Pearl Meyer — the Blonde Tulip — did the flower arrangements throughout the house, which were amazing. Sherry Santino is my first assistant. She undoubtedly has the toughest job on set. She sets up the lighting — that’s the easy part — and keeps me focused and out of trouble — that’s the hard part. What we do is such a team effort that I can’t even imagine attempting a shoot like this without a really good team of people.

© Joseph Lapeyra

ASMP: What was the coolest, most unique or most innovative element that you photographed as part of this assignment? How did you treat it photographically to show it off to best effect?
JL:
I’d have to say it’s the music room. It’s got to be one of the coolest spaces that I’ve ever photographed. I mean, a full DJ booth, a bar with secret compartments for the “good stuff,” a stage with two plasmas behind the curtain, flop-down furniture everywhere, tons of instruments, a bathroom with a urinal and a disco ball. Hello!!! It’s what man-caves want to be when they grow up! I could have easily done six shots in there, but we whittled it down to four. One shot of the stage, which we re-shot a few weeks later when the rest of the furniture arrived; two of the bar — one overall that shows part of the DJ booth, and a closer detail of the bar; and one of the crazy red bathroom. I thought that of all of the spaces in the house, this was the space where we could really get funky and theatrical. So, when we shot the stage, we gelled our lights with blue and red gels in order to play up the colored stage lights. We accented the wood ceilings, and shot it at dusk in order to get that cobalt blue color in the windows. I kept it dark around the edges in order to focus attention to the stage. I actually wanted to finish the shot a lot darker, and get it to look like you’re in a cozy loft in some nightclub at 3 a.m., but I opted for a lighter version that I knew would print better. I might revisit that at some point and do a moodier version for my portfolio.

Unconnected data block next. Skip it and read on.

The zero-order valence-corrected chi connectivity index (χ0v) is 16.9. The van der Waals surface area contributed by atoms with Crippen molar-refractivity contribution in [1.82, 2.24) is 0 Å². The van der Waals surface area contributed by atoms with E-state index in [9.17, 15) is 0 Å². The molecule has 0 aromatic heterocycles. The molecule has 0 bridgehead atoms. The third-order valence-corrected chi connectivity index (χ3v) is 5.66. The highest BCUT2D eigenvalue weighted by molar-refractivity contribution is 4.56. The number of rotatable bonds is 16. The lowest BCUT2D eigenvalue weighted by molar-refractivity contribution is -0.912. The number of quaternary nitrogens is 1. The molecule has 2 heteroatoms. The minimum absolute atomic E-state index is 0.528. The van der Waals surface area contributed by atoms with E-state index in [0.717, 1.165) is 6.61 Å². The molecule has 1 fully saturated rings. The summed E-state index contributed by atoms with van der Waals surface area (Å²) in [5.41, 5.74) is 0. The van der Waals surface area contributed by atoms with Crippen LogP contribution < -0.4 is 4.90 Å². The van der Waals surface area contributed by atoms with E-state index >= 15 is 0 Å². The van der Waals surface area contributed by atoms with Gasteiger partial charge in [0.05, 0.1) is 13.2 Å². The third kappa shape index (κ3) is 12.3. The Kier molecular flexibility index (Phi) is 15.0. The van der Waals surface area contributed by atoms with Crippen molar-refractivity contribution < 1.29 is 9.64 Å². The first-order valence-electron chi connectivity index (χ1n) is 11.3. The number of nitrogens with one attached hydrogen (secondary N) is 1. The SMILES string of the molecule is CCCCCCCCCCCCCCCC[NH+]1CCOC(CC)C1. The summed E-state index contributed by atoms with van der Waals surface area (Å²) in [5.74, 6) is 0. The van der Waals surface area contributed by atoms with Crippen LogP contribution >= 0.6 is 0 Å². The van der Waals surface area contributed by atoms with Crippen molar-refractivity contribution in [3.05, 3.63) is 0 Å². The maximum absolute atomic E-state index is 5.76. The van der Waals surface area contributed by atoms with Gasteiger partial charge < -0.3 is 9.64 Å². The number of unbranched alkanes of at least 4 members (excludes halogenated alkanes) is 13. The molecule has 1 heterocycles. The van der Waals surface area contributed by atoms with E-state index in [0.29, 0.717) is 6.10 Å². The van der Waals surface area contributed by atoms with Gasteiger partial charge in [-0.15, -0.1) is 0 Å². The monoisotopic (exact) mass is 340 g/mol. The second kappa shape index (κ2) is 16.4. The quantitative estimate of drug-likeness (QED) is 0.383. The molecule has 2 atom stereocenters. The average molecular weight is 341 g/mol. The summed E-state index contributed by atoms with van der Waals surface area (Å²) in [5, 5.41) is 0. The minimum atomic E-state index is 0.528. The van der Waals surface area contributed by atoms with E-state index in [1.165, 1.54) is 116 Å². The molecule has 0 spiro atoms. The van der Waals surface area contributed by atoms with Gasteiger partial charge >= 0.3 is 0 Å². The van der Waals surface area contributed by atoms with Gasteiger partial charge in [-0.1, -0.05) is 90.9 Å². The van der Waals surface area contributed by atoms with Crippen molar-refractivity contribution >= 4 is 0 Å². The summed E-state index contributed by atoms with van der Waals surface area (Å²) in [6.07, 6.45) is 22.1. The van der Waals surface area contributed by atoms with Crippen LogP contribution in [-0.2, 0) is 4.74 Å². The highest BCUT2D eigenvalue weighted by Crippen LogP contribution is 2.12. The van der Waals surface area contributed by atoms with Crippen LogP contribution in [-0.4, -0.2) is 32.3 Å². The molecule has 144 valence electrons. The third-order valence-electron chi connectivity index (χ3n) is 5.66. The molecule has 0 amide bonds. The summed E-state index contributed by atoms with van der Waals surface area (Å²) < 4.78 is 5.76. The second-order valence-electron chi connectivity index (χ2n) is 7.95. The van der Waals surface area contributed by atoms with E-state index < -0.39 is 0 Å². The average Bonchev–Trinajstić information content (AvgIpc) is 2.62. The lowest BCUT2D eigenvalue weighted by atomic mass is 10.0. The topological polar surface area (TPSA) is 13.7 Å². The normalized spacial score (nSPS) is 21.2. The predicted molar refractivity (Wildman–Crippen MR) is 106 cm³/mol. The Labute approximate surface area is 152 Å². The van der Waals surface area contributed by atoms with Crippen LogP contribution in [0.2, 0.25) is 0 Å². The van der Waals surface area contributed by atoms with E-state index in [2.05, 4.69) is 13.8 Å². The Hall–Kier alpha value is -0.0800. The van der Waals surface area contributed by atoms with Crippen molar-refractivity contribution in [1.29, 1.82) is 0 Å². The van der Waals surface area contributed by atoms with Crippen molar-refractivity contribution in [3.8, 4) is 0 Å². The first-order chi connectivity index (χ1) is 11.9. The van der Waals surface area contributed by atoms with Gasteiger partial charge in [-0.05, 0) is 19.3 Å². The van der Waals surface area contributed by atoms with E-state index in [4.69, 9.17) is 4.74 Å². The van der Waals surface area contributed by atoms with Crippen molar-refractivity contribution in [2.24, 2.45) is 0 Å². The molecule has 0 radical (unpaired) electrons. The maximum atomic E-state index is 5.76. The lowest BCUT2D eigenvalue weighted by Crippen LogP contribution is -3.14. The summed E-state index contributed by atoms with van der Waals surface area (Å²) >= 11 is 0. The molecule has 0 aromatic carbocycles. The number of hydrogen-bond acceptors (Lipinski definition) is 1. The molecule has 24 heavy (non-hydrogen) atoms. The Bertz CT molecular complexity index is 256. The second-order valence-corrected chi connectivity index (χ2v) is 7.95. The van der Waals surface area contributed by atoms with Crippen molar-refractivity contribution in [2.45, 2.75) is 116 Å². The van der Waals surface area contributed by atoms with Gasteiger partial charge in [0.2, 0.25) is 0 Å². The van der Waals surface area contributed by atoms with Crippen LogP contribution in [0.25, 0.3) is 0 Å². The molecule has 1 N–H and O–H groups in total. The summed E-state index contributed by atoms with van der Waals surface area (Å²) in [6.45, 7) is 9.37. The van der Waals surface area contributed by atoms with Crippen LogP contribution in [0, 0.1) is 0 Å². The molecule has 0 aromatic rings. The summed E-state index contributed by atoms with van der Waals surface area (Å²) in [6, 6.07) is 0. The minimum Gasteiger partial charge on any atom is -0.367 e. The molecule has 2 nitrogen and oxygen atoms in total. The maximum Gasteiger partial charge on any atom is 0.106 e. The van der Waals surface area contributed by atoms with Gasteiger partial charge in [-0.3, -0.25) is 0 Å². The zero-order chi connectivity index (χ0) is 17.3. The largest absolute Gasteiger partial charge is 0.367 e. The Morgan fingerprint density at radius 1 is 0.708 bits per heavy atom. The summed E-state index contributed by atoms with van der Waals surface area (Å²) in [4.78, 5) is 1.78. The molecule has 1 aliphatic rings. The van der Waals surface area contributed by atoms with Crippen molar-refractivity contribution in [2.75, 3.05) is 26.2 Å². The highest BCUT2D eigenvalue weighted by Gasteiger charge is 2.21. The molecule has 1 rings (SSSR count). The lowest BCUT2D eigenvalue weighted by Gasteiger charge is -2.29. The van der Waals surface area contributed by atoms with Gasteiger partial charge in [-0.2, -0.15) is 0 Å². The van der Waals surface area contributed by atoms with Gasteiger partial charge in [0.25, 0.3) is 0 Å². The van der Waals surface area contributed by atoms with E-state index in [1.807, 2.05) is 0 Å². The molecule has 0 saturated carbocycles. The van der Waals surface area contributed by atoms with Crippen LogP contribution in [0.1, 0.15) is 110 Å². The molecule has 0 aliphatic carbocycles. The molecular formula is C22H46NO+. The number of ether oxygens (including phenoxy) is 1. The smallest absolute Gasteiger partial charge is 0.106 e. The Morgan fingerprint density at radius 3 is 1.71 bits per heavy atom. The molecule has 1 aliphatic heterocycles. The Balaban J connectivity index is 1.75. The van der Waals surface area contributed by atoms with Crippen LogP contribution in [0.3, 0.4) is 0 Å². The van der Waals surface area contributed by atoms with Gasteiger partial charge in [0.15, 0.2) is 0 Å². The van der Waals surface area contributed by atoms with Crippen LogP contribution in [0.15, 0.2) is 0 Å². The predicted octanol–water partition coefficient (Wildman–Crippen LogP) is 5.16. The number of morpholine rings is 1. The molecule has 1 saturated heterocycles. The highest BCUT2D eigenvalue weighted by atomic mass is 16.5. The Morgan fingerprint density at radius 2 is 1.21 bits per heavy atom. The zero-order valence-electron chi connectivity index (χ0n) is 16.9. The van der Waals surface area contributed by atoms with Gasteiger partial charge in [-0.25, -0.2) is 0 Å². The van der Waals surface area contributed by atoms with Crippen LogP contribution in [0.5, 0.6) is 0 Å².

© Joseph Lapeyra

ASMP: Please describe the most difficult, time consuming shot you did for this project, and, from the benefit of hindsight, please talk about any ways this might have been made easier.
JL:
That would have to be the downstairs powder room shot with the wrought-iron sink base. That shot was born out of sheer logistics. We shot this during our first session, when there were workers finishing up all over the house. It was our first or second day, and we had basically run out of places that we could shoot that didn’t have workers in it, or was missing furniture, or flowers and so on.